Where does the myth stem from?

Crossfit training is very similar to how professional athletes train. If you look at the curriculums for most athletes, they implement a lot of crossfit trainings and are very intense.
What many people do not realize is if you want to train at an elite level, then you also have to take care of your body at an elite level.
Some people expect to sit in front of computers for 8-10 hours a day, have no self-care regimen, then go to the gym to work out and not get hurt.
On the contrary, professional athletes have teams of people that care for their bodies before and after their workouts. These athletes also sleep a certain way, eat a certain way, and take care of their bodies a certain way.
The bottom line is that if you want to train at an elite level, then you need to take care of yourself at an elite level.  Even if you don’t want to train like an “elite” athlete, then you should want to take care of yourself at an elite level.  Remember…you have only one earth suit. Crossfit does not cause people to be injured but, not taking care of oneself and being reckless does.

Not a competition!

In the beginning of crossfit training, most people will see the board that says RX and try to get to that level as fast as possible. They will see girls and guys with shredded bodies and expect the same thing to happen to their bodies overnight. They see the board that shows the top times for hero workouts and heaviest lifts and want their names on there, too.  So do I!
However, all processes require time, and crossfit is no different. The reality though, is that you cannot expect to train for a marathon and on day one of training run 15 miles. When it comes to crossfit, remind yourself that progress takes time. Similar to anything in life, commit to the sport, and results will happen.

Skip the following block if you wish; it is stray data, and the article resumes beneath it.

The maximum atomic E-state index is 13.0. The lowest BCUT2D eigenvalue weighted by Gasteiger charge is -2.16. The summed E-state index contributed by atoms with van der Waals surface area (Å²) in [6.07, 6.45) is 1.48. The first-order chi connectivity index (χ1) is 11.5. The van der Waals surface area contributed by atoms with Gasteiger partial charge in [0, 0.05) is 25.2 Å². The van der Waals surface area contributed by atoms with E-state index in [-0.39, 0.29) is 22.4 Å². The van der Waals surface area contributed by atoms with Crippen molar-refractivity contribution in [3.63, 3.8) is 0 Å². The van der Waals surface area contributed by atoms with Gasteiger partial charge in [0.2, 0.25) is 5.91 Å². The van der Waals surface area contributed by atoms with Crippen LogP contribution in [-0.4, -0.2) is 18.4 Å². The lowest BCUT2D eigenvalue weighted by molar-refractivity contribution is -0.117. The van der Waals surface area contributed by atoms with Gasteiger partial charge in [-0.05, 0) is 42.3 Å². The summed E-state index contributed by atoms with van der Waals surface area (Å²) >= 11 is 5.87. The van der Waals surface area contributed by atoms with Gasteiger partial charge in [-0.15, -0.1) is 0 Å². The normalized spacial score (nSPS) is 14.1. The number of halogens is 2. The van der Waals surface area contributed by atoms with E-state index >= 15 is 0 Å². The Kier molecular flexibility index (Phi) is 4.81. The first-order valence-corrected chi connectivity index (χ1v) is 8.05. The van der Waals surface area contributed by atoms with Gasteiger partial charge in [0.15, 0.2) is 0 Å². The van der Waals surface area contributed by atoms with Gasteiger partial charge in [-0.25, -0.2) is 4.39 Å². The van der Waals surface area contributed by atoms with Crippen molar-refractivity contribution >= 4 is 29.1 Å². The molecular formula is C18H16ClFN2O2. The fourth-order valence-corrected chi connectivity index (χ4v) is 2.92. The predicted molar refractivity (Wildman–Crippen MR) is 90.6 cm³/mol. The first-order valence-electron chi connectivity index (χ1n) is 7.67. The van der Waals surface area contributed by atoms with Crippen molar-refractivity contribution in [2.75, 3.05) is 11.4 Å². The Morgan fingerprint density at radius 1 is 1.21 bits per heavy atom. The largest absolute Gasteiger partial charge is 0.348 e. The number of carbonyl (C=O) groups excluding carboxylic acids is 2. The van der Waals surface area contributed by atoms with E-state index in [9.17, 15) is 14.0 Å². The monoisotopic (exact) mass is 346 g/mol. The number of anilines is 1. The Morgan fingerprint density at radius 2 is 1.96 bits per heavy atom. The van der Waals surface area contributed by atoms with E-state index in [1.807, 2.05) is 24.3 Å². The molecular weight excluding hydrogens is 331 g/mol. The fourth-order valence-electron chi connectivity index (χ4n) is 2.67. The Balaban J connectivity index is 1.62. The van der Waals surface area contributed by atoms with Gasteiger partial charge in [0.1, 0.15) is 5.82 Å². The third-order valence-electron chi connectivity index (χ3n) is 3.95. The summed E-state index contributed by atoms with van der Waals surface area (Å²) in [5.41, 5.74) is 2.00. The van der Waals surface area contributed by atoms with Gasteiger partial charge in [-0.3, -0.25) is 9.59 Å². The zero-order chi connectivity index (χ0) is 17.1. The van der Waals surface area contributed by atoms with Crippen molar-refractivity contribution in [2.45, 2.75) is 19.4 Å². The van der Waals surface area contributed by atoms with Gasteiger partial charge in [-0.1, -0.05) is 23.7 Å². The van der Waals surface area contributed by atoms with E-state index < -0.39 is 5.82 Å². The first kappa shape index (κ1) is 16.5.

As a chiropractor I see this every day! People come to my office with 5, 10, or 20 years of damage to the spine and expect me to fix it overnight. Use this example as a life lesson, and take inventory of your life from all areas: relationships, finances, physical, spiritual, professional. To grow any of them and be truly successful and happy, understand it will take time. Remember that the only things you should use as a comparison are your results from the previous year.
If someone asks me about how to be successful at crossfit, I suggest committing to at least 6-12 months of training.

What self-care should be done?

When it comes to life decisions, many people are reactive and only like to take care of themselves when they are injured or hurt; reactive action is a product of our culture. However, this mindset does not lead to positive results at an elite level.